seasonal use is sufficient. Notorious is satisfied if it's reasonable notice for an owner who
checks land in season. Test for hostility is whether the possessor acted toward the land as if he
owned it without permission

Easements

Prescriptive
Community Feed
v. NE Culvert (VT
1989)

Feed Store was using a portion of Culvert Corp's land for its business. Customer and supplier
trucks used the area for business. Culvert Corp. realized from a survey that Feed Store was
using Culvert Corp.'s land. Culvert Corp. built a fence. Feed Store filed claim for prescriptive
easement. Prescriptive easement was granted to area that Feed Store could prove its usage with
reasonable certainty.
H: After meeting the elements of prescriptive easement, the prescriptive easement claimants
need only enough evidence to prove with reasonable certainty (not absolute precision) the
general outlines of the extent of their use.
Note: tacking was permitted to meet the statutory period element


Estoppel
Holbrook v. Taylor
(KY 1976)

Holbrook permitted Taylor to use a roadway across his property in order for Taylor to reach his
property. With Holbrook's knowledge, and without any objection, Taylor used the access road
to construct a home. Holbrook later blocked the road with a steel cable. Court held that
Holbrook was equitably estopped from revoking the license.
H: A license is irrevocable if equitable estoppel operates to make it so. If a licensor grants
(explicitly or tacitly) a license on which the licensee reasonably relies to make substantial
improvements to property and is materially disadvantaged, equity requires the licensor be
estopped from revoking the license.
An investment made in reasonable reliance on the license, even if it wasn't in the
property itself, is sufficient for estoppel.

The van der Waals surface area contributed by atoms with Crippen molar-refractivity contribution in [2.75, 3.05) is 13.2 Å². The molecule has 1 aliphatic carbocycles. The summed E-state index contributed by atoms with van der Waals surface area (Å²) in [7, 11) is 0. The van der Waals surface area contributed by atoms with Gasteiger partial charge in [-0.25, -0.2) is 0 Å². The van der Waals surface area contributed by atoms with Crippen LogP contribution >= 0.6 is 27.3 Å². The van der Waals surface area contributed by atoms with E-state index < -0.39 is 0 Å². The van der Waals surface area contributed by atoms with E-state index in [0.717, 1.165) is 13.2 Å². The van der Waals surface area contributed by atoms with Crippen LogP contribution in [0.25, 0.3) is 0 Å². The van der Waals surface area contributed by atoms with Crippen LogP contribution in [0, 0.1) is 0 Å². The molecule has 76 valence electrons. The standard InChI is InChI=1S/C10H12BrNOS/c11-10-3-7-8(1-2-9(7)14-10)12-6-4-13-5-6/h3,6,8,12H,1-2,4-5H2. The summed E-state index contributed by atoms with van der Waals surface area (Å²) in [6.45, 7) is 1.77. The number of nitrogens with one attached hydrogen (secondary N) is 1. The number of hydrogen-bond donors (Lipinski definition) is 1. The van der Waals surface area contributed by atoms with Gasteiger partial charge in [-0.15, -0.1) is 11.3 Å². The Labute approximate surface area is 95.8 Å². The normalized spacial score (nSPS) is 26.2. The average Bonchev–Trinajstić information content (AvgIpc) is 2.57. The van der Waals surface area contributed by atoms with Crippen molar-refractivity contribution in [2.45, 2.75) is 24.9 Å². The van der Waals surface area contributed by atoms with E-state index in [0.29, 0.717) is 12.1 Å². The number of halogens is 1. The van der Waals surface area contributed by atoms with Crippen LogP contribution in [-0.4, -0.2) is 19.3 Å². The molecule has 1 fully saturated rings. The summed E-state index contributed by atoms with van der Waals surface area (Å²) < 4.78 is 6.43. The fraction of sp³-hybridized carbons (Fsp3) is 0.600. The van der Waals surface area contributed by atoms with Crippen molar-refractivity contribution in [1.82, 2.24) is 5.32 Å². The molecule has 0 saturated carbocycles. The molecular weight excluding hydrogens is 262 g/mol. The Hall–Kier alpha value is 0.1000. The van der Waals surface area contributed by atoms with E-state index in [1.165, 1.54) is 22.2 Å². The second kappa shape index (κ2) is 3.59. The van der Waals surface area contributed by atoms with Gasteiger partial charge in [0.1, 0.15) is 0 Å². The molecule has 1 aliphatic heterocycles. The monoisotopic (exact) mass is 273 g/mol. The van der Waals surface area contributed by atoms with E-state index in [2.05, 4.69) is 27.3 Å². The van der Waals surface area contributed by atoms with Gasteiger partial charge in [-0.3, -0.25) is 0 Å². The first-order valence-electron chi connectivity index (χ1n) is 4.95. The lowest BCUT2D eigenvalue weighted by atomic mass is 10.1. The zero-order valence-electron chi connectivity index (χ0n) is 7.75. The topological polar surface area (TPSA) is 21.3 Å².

Necessity
Finn v. Williams (IL once owned whole land but sold portion to . This parcel was landlocked with surrounding
land owned by strangers. once had access to stranger's roads but they were later closed. Thus,
1951)
the 's only means of getting to a public highway was driving across 's land. filed claim for
easement by necessity. Granted.
H: When an owner of land conveys a parcel of land that has no outlet to a public highway
except over the remaining lands of the grantor or the lands of strangers, a right of way
easement by necessity exists (and is implied) over the remaining lands of the grantor.
Note: purpose of easement by necessity is to:
1. effectuate the intent of the parties, and
2. promote efficient utilization and development of the property (public policy issue)

Appurtenant v. In Gross
Green v. Lupo (WA sells parcel of their land to . Written into the deed is an express agreement granting a right
of way easement on 's land. builds mobile homes, which are occupied by some who use the
1982)

Cox v. Glenbrook
(NV 1962)

Henley v.
Continental
Cablevision (MO
1985)

road as a place to race their motorcycles. placed road blocks. sued for specific performance
of the promise to grant the easement. argue that the easement was personal (in gross), not
appurtenant and therefore does not run with the land. Court held that the easement was
appurtenant and that the servient owner may impose reasonable restraints on the use of the
easement.
H - in gross vs. appurtenant: An easement is not in gross when there is anything in the
deed or the situation of the property which indicates that it was intended to be appurtenant
to the land retained or conveyed by the grantor.
Easement in deed was described as "for ingress and egress for road and utilities
[purposes]... The grant of an easement for ingress, egress and utilities to the owners
of adjacent land is evidence of an intent that the easement benefit the grantee's
adjacent land."
H - reasonable restrictions on easement: "A servient owner is entitled to impose
reasonable restraints on a right of way to avoid a greater burden on the servient owner's
estate than the originally contemplated in the easement grant, so long as such restraints do
not unreasonably interfere with the dominant owner's use."
BALANCE burden and benefit; issue with SCOPE of easement
Quill obtained the Quill Easement from Glenbrook, which gave him a right of way easement on
the roads on Glenbrook's property. The easement conveyed it would run with the land therefore, appurtenant. Quill's property was sold to Cox and Detrick, who plan to divide land
into ~40 parcels to build homes. Cox and Detrick want to widen the road. Glenbrook has a
resort business and does not want to widen the road or allow heavy traffic on the road. The